>> A pinch of mustard seeds
>> A pinch of cumin seeds
>> 2-3 red chillies
>> 10-12 curry leaves
>> Chopped coriander leaves
>> Pound the dried mushroom stems with a stone or a wooden pestle till reduced to powder.
>> Sieve the powder and pound the large particles again till fine. Pour some water in a pan and add the powder. Keep stirring to avoid lumps.
>> Add more water to attain the desired consistency as soup will thicken on cooking. Put the pan on flame. Add salt and turmeric and bring it to boil.
>> Add finely chopped onion, ginger-garlic paste, mango flakes and green chillies. Simmer till onion and mango flakes are soft and the ingredients are well blended.
>> Keep stirring intermittently. You can fry onion and ginger-garlic paste in a little oil before adding to the soup. Sprinkle coriander leaves and serve hot. Add seasoning if required.
Think of a farmer hoeing or weeding in the sun for hours. He is hungry and thirsty but does not want to stop for refreshment.
He reaches for the small, pale peach-coloured cucumber-like fruits, growing wild on the farm boundary. The flesh is bland with a hint of sweetness, but its intense aroma, resembling that of ripe muskmelon, soothes him. The fruit is what one needs to satisfy the cravings.
Till about 20 years ago, the wild fruit (Cucumis callosus), known as selni in Maharashtra, kachra in the tribal areas of Madhya Pradesh and demu or pehta in Chhattisgarh, was a regular feature of farm life in central India. The thin, trailing vines, resembling that of bitter gourd, were found virtually everywhere in farms, yards and on household fences...
When raw, the fruits are used for making chutney. The half-ripe fruit is cut, sundried and stored in a dried form, called selni khula. In the summer, when vegetables are rare, slices of crispy, fried selni make a delicious addition to monotonous meals. However, the fruit is disappearing from farms, thanks to the chemical overload and manicure-perfect weeding necessitated by commercial crops.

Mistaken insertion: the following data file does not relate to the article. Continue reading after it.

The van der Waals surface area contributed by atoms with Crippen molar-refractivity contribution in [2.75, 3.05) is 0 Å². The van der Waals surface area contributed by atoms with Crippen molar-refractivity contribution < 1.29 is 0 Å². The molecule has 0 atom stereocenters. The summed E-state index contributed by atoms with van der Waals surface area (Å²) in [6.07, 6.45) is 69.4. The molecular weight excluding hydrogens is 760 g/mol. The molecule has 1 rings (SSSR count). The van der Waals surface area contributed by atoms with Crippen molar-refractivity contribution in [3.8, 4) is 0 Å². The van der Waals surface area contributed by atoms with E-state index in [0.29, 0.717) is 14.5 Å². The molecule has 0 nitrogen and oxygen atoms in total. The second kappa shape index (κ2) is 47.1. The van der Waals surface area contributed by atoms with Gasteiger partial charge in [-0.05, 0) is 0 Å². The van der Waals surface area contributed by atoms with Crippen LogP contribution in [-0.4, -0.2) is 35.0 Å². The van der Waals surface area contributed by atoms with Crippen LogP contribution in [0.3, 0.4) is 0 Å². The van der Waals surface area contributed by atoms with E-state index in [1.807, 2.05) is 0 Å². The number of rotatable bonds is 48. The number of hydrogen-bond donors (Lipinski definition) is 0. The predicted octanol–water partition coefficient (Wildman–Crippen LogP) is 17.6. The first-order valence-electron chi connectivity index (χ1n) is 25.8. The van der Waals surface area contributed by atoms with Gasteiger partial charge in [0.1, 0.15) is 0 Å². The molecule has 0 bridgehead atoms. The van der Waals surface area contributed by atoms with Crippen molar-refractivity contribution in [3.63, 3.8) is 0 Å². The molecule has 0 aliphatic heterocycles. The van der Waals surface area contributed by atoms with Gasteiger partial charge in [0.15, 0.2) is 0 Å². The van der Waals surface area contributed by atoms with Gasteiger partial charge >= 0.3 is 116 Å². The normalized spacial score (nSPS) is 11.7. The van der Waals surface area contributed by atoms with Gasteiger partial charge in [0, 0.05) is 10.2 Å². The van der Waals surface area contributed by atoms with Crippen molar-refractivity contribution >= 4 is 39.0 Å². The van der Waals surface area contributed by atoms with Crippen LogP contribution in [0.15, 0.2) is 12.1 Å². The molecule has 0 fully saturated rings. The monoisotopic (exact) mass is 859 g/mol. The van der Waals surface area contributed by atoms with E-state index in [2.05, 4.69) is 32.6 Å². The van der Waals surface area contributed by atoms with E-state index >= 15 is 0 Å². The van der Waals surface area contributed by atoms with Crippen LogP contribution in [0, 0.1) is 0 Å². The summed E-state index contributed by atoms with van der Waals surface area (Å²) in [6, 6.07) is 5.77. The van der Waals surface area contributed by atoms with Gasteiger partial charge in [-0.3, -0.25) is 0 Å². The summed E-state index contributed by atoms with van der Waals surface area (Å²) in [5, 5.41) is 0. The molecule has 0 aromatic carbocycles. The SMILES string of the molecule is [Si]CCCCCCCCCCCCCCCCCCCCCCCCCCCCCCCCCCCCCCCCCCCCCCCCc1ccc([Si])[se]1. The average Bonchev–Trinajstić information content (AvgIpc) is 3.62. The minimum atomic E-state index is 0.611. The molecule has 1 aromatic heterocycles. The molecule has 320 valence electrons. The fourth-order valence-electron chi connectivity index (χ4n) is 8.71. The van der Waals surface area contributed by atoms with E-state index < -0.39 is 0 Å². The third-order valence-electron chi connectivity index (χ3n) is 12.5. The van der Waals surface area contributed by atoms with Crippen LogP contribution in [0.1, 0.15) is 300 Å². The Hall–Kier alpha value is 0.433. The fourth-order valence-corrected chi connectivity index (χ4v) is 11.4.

>> 1 kg half-ripe selni
>> 250 ml sour curd
>> Salt to taste
>> Oil for frying
>> Wash the fruit and wipe it dry. Slice each into four vertical sections, and sun dry for four to five hours.
>> Beat curd and salt in a large utensil, add the slices and mix. Leave overnight.
>> Next morning, take the pieces out of the curd and spread out on a plate under the sun. Reserve the leftover curd. Put the slices back into it in the evening.
>> Repeat the process for three days, by when the slices would absorb the entire curd. Sun dry them for a few more days. Store in a jar.
>> For serving, heat oil in a pan, add a handful of selni khula and stir fry till crisp. The pieces will swell and change shape. Keep stirring to avoid burning. It takes a minute to be done. Serve to enliven simple meals.
First Food: A Taste of India’s Biodiversity, Vibha Varshney and Sunita Narain, Centre for Science and Environment, r950. Available at cseindia.org and amazon.in
About the book
The book is a rare collection of 100 recipes that are now tucked as culinary secrets in the hinterland of India. From Makhanas to Amlas, and to the lesser-heard-of Gahat dal, Gongaru and Paan leaves — the book is a precious ode to simple farm kitchens as well as a warning against losing precious recipes. It looks at biodiversity that helps maintain India’s ecological balance.
Compiled by Kanika Sharma